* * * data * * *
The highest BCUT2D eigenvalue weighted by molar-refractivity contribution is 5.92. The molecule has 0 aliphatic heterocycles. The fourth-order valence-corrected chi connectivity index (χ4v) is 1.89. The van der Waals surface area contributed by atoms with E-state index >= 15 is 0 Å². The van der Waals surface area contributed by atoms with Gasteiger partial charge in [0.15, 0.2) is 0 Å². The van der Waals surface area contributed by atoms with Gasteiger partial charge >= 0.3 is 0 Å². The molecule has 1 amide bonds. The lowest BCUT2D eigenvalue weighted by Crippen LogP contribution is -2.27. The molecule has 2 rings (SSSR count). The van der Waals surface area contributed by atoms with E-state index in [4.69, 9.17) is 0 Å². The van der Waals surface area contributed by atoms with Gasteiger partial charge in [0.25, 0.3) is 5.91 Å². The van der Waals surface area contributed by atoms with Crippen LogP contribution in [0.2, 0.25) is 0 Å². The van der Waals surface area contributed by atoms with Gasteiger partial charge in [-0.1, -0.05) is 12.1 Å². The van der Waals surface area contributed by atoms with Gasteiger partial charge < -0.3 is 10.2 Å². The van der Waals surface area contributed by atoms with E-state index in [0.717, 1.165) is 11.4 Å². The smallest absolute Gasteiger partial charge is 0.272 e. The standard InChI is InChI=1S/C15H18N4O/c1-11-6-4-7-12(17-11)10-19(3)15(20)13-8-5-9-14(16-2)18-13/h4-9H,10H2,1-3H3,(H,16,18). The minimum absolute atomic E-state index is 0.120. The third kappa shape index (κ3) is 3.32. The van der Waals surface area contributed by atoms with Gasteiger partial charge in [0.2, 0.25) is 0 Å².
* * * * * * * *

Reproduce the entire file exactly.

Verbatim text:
The highest BCUT2D eigenvalue weighted by molar-refractivity contribution is 5.92. The molecule has 0 aliphatic heterocycles. The fourth-order valence-corrected chi connectivity index (χ4v) is 1.89. The van der Waals surface area contributed by atoms with E-state index >= 15 is 0 Å². The van der Waals surface area contributed by atoms with Gasteiger partial charge in [0.15, 0.2) is 0 Å². The van der Waals surface area contributed by atoms with Gasteiger partial charge >= 0.3 is 0 Å². The molecule has 1 amide bonds. The lowest BCUT2D eigenvalue weighted by Crippen LogP contribution is -2.27. The molecule has 2 rings (SSSR count). The van der Waals surface area contributed by atoms with E-state index in [4.69, 9.17) is 0 Å². The van der Waals surface area contributed by atoms with Gasteiger partial charge in [0.25, 0.3) is 5.91 Å². The van der Waals surface area contributed by atoms with Crippen LogP contribution in [0.2, 0.25) is 0 Å². The van der Waals surface area contributed by atoms with Gasteiger partial charge in [-0.1, -0.05) is 12.1 Å². The van der Waals surface area contributed by atoms with Gasteiger partial charge < -0.3 is 10.2 Å². The van der Waals surface area contributed by atoms with E-state index in [0.717, 1.165) is 11.4 Å². The smallest absolute Gasteiger partial charge is 0.272 e. The standard InChI is InChI=1S/C15H18N4O/c1-11-6-4-7-12(17-11)10-19(3)15(20)13-8-5-9-14(16-2)18-13/h4-9H,10H2,1-3H3,(H,16,18). The minimum absolute atomic E-state index is 0.120. The third kappa shape index (κ3) is 3.32. The van der Waals surface area contributed by atoms with Gasteiger partial charge in [0.2, 0.25) is 0 Å².